The Social Security Administration administers two types of disability programs: Social Security Disability Insurance Benefits (DIB) and Supplemental Security Income (SSI). While the medical requirements for these programs are the same, there are important differences in the non-medical requirements. It is possible to be eligible for both programs.

DIB, or Title II Benefits

In order to receive these benefits, the claimant must be “fully insured” and show that they became disabled and unable to work between their date first ensured and their “date last insured” (DLI). A claimant is fully Insured once they have worked and paid Social Security taxes for a period for a period of time. Generally speaking, if the claimant has worked five (5) of the last ten (10) years, he/she will be fully insured; the DLI typically expires five years after the claimant stops working.

SSI, or Title XVI Benefits

In order to receive SSI benefits, the claimant must meet certain financial requirements. Those who have a limited work history (or their DLI has expired) and they currently have low household income and minimal assets may qualify for SSI.

Medical Requirements

The medical requirements for these programs are identical. The claimant must show that they have a severe impairment that prevents them from performing work for a period of at least twelve (12) consecutive months. Due to this durational requirement, it is advisable to wait until an individual has been out of work for at least six to eight months before applying.

Once an application is received, the Social Security Administration performs a five-step evaluation to determine the issue of disability.

1) Earnings Test

The first step is an earnings test. If the claimant is engaging in “substantial gainful activity,” they are found not disabled. If they are not performing substantial gainful activity, the process goes to the next step.

2) Severity Test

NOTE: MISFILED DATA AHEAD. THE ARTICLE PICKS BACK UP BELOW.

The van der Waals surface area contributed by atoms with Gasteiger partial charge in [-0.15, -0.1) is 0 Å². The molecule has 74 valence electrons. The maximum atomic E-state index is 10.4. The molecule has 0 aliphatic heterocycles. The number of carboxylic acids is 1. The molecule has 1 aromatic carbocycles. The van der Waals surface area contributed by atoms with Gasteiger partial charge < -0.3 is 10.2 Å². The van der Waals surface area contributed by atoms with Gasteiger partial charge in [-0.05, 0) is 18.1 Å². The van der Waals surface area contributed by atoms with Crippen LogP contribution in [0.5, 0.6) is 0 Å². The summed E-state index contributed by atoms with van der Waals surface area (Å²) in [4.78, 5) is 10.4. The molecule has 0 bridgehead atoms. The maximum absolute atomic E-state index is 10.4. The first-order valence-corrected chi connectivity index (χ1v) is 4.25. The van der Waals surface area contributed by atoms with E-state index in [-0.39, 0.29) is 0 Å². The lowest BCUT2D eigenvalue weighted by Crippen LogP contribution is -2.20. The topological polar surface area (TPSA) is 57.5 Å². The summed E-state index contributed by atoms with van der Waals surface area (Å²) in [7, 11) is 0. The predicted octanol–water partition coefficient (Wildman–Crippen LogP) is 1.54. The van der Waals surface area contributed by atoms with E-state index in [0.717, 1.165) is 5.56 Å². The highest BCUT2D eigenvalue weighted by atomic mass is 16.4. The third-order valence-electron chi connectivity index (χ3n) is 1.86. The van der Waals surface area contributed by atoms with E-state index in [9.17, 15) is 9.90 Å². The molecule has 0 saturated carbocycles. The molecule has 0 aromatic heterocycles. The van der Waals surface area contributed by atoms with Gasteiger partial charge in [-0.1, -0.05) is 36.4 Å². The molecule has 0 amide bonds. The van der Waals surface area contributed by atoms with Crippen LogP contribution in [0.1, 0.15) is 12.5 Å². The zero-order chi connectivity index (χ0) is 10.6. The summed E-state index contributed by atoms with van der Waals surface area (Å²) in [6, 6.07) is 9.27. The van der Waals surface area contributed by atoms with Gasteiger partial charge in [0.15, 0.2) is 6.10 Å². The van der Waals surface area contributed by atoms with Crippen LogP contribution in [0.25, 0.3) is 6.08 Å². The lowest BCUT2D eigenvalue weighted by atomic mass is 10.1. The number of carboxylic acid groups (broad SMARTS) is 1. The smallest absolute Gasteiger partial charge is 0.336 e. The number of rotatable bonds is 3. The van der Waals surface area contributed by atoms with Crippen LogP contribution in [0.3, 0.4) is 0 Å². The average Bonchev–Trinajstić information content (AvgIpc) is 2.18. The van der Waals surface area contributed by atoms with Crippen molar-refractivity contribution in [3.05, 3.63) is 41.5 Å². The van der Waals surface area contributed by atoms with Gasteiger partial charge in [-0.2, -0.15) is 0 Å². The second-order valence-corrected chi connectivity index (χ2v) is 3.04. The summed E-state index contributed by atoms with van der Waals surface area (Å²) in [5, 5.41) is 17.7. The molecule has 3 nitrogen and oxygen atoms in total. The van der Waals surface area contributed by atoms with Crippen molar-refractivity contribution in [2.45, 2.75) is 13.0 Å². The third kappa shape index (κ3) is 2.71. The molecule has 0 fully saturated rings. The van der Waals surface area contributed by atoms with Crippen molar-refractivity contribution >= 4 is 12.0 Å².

The second step is a medical severity test. The claimant must show that they have a “severe” impairment. If they do not, they are found not disabled. This is intended to weed out groundless claims. If a claimant does have a severe impairment, the claim proceeds to the third step.

3) Listing of Impairments Test

The third step is a presumptive disability test. The Social Security Administration maintains a list of impairments that are judged to be automatically disabling if certain criteria are met. If a claimant can show that their impairment meets the criteria found in this list, they are found to be disabled. If they do not meet the criteria in this list, the claim proceeds to the fourth step.

4) Residual Functional Capacity and Ability to Perform Past Work Test

Before the fourth step, the claimant’s “residual functional capacity” (RFC) must be assessed. This is an assessment of the claimant’s ability to perform work-related functions, such as standing, walking, sitting, lifting, and carrying. Following this assessment, the claim proceeds to the fourth step, which is a test to determine if the claimant can perform their past relevant work. The claimant’s RFC is compared to the demands of his past work. If they are able to perform their past work, they are found to be “not disabled.” However, if they are unable to perform their past work, the claim proceeds to the fifth and final step.

5) Ability to Perform Other Work Test

The fifth step is a test to determine if the claimant can perform any other work on a full-time basis. If the claimant is found to be capable of performing any other work on a full-time basis, they are found “not disabled.” For example, an individual no longer able to perform construction work is insufficient — they must show that they are unable to perform even a desk job before being found “disabled” by the Social Security Administration. When the claimant is over 50, the criteria is generally easier as their age, education, and past work are considered to their benefit.

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